Like the fur-seal the muskrat has an outer coat of rather coarse hair and an undervest of much finer, more silky texture. This provides an air space which enfolds him, however long he remains under water, and its chill may not reach him nor can the moisture. Only the soles of his feet and the very tip of his muzzle, the nose-pad, are bare. His ears are set down within his fur, and when he is beneath the surface each holds an earful of it that catches under-water sounds and transmits them as faithfully as it does the sounds of the upper world. He swims by vigorous "dog-paddle" motions of his hind feet, which are large and furnished with stiff, coarse hair that answers for a webbing between the toes. Moreover, these feet are "hung-in" a little in a peculiar club-footed way that makes his gait on land an awkward shamble, but which allows them to "feather" as an oar does in swimming, thus giving his propulsive apparatus the greatest possible efficiency.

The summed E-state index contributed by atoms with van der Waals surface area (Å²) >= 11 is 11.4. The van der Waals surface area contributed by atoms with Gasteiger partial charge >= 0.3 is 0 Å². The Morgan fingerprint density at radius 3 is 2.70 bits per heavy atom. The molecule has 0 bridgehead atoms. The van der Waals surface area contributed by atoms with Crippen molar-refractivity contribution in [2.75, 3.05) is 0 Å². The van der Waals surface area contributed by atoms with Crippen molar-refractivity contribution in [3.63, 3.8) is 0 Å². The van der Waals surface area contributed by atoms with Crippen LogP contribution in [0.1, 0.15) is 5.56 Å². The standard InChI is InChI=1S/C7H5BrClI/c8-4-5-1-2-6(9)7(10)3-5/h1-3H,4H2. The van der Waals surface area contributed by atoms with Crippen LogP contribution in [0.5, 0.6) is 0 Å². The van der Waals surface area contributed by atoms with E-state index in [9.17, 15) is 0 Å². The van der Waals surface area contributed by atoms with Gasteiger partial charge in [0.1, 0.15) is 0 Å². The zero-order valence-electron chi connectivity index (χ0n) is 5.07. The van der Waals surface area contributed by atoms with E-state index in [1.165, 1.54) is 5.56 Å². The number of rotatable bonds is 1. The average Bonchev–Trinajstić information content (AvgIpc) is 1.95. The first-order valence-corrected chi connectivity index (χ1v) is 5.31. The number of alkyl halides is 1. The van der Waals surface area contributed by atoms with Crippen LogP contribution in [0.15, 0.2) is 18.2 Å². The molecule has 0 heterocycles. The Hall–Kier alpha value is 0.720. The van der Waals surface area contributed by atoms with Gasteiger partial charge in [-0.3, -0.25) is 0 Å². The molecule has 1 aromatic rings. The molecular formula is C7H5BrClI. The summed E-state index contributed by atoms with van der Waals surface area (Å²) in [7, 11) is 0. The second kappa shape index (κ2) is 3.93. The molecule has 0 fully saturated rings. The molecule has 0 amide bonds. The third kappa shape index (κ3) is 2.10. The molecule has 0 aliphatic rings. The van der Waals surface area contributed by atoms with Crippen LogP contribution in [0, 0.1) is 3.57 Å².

People who know Mussascus best differ about the use of his tail. I have never seen him use it except as a very efficient steering oar, but I have been told that he sculls with it as a fish does with his, and thus helps his progress. It is admirably adapted for either purpose, but it is a tail that does not look as if it belonged to any fur-bearing animal. It is almost as long as the muskrat himself and has never a hair from butt to tip. Instead, it is furnished with small stiff scales which might just as well be those of a snake. It is flattened sidewise and trimmed down to almost a knife-edge at top and bottom, and the muskrat uses it most efficiently.